Cynthia Atkins and Josh Fernandez || Monday, July 31 @ 7:30 || SPC, 1719 25th St

Cynthia Atkins is the author of Psyche’s Weathers and InThe Event of Full Disclosure, and the forthcoming chapbook, Still-Life With God (Hermeneutic Chaos Press, 2018). Her work has appeared in numerous journals, including Alaska Quarterly Review, Apogee Journal, BOMB, Cleaver Magazine, Cultural Weekly, Del Sol Review, Florida Review, Green Mountains Review, Harpur Palate, Hermeneutic Chaos, Le Zaporogue, North American Review, Sweet, Tampa Review, Tinderbox, Thrush, Valparaiso Review and Verse Daily. She is formerly the assistant director for the Poetry Society of America, and has taught English and Creative Writing, most recently at Blue Ridge Community College, where she curates a quarterly Reading Series, Lit-Salon. Atkins earned her MFA from Columbia University and has earned fellowships and prizes from Breadloaf Writers’ Conference, The Writer’s Voice, and Writers@Work. She lives on the Maury River of Rockbridge County, Virginia, with artist Phillip Welch and their family. More work and info at:

Imaginary Friends

With some reservation, you can swear off the clutch of voices, but remember
to look both ways before crossing each soirée of memory—

like the hotel soap you lifted sans the prayer book, a tawdry bird’s nest
with costumed ghosts in a clammy sad room. For your sake, they keep up

the pretenses—they pour coffee, ply your insides with a street-lined parade
of citizens—Cradling, rocking, breaking, mistaking you for the one who brings

her own chair and umbrella to the paradox of fireworks. This is the ploy.
This is the pain. This is what remains after the ache of rain.

Don’t hold your breath for the covered dishes and wagons, the poorest excuses
for Billy Goats on the greenest acres of your imaginings. Even sorrow and grief will suit up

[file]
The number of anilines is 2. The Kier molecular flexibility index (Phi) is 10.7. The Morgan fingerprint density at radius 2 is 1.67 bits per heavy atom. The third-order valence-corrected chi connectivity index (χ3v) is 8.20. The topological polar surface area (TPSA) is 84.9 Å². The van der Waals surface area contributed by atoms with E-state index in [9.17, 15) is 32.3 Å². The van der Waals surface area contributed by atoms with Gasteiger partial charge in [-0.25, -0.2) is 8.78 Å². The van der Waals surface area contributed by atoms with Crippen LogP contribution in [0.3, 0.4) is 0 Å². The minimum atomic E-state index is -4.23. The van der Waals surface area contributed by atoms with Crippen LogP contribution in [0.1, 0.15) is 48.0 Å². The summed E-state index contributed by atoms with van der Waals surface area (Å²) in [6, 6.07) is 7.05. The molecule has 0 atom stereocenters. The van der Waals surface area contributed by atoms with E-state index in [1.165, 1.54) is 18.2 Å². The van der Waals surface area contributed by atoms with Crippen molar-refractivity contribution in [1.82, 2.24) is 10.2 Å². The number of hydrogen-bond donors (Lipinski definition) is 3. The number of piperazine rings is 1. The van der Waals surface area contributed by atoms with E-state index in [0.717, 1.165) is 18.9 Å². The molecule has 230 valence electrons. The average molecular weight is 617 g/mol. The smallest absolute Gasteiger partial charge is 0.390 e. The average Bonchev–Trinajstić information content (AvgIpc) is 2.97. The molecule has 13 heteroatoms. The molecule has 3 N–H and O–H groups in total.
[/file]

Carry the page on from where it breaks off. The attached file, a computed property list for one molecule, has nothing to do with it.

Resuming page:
and riff on your behalf. Sequins worn to the grand estates, serving up peonies
or selfie grenades. No, not alone. Get on with it, the daily knotted headache,

saucy arguments and botched plans of honeycomb and hive-mind. Because you needed
to belong—You sought the debutantes who flaunted their flexed prom dates.

See how they build their houses with bricks of silence. Frocks and all, they took you
and your shadow, door to door with a harmonica heart bleating for mercy.

Forging their signatures, paying their rent, doing any tangible thing to forget
that we are all just a limited edition. Let the census takers be damned.

Count the cups, see their lip stains. They talk behind your back,
derailing trains, with so many pennies from their invisible chasm of hands.


J O S H   F E R N A N D E Z

the hard times | spin magazine | submerge
sacramento news & review
san antonio current | hartford advocate
boulder weekly | new haven advocatefull-length collection of poems Spare Parts & Dismemberment

                                                         R.L. Crow Publications
Order on Amazon

When Josh Fernandez isn’t writing, he is teaching English at Folsom Lake College, toppling racist institutions, throwing fire at buildings, and smacking racist people with sticks.

flower mantis

they surrounded me, a gang of pasty
faces and chapped lips, singing
faggot faggot faggot
like a chorus of locusts
a fist cocked and split
my bottom lip
and they kicked and pounded
until the school bell rang and i wheezed
through my closed throat
—i’m not a faggot, i cried
but i didn’t even know
what it meant
faggot is a crowd of lost tourists
                  a purple bruise that never goes away
                  a secret island in a fantasy book
                  a place I could hide forever
at home i took off
my clothes and ran
my fingers across the braille
of welts and bruises
and i undressed
and found my mother’s turquoise
and wrapped it around myself
and stayed like that forever.



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